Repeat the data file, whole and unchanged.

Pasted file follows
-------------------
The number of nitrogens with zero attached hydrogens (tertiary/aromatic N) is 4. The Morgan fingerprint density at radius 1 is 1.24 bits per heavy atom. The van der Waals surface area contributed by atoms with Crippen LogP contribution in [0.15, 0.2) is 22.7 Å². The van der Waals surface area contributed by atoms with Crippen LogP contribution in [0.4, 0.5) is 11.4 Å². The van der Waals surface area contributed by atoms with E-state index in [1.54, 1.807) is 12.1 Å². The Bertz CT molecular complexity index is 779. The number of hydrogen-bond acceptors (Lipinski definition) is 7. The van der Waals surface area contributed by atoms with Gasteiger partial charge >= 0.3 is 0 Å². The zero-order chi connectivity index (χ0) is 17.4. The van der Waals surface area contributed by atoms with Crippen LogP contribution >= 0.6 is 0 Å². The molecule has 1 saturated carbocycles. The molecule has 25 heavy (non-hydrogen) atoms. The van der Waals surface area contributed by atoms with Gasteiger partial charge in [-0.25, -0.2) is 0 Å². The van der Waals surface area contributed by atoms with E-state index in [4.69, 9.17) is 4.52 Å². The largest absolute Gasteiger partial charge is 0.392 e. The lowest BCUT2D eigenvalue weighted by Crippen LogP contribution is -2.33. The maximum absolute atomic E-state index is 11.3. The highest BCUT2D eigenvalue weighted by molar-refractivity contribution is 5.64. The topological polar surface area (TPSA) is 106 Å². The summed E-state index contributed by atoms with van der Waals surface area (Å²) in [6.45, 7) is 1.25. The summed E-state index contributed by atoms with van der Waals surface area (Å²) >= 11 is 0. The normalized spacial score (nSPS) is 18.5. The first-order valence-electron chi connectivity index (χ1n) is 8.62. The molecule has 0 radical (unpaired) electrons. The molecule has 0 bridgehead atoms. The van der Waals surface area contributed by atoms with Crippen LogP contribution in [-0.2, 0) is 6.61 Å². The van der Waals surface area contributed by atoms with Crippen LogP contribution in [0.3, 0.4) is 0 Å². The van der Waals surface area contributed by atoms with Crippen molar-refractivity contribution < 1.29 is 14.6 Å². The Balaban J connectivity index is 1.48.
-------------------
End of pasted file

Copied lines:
The number of nitrogens with zero attached hydrogens (tertiary/aromatic N) is 4. The Morgan fingerprint density at radius 1 is 1.24 bits per heavy atom. The van der Waals surface area contributed by atoms with Crippen LogP contribution in [0.15, 0.2) is 22.7 Å². The van der Waals surface area contributed by atoms with Crippen LogP contribution in [0.4, 0.5) is 11.4 Å². The van der Waals surface area contributed by atoms with E-state index in [1.54, 1.807) is 12.1 Å². The Bertz CT molecular complexity index is 779. The number of hydrogen-bond acceptors (Lipinski definition) is 7. The van der Waals surface area contributed by atoms with Gasteiger partial charge >= 0.3 is 0 Å². The zero-order chi connectivity index (χ0) is 17.4. The van der Waals surface area contributed by atoms with Crippen LogP contribution >= 0.6 is 0 Å². The molecule has 1 saturated carbocycles. The molecule has 25 heavy (non-hydrogen) atoms. The van der Waals surface area contributed by atoms with Gasteiger partial charge in [-0.25, -0.2) is 0 Å². The van der Waals surface area contributed by atoms with E-state index in [4.69, 9.17) is 4.52 Å². The largest absolute Gasteiger partial charge is 0.392 e. The lowest BCUT2D eigenvalue weighted by Crippen LogP contribution is -2.33. The maximum absolute atomic E-state index is 11.3. The highest BCUT2D eigenvalue weighted by molar-refractivity contribution is 5.64. The topological polar surface area (TPSA) is 106 Å². The summed E-state index contributed by atoms with van der Waals surface area (Å²) in [6.45, 7) is 1.25. The summed E-state index contributed by atoms with van der Waals surface area (Å²) >= 11 is 0. The normalized spacial score (nSPS) is 18.5. The first-order valence-electron chi connectivity index (χ1n) is 8.62. The molecule has 0 radical (unpaired) electrons. The molecule has 0 bridgehead atoms. The van der Waals surface area contributed by atoms with Crippen LogP contribution in [-0.2, 0) is 6.61 Å². The van der Waals surface area contributed by atoms with Crippen LogP contribution in [0.3, 0.4) is 0 Å². The van der Waals surface area contributed by atoms with Crippen molar-refractivity contribution < 1.29 is 14.6 Å². The Balaban J connectivity index is 1.48.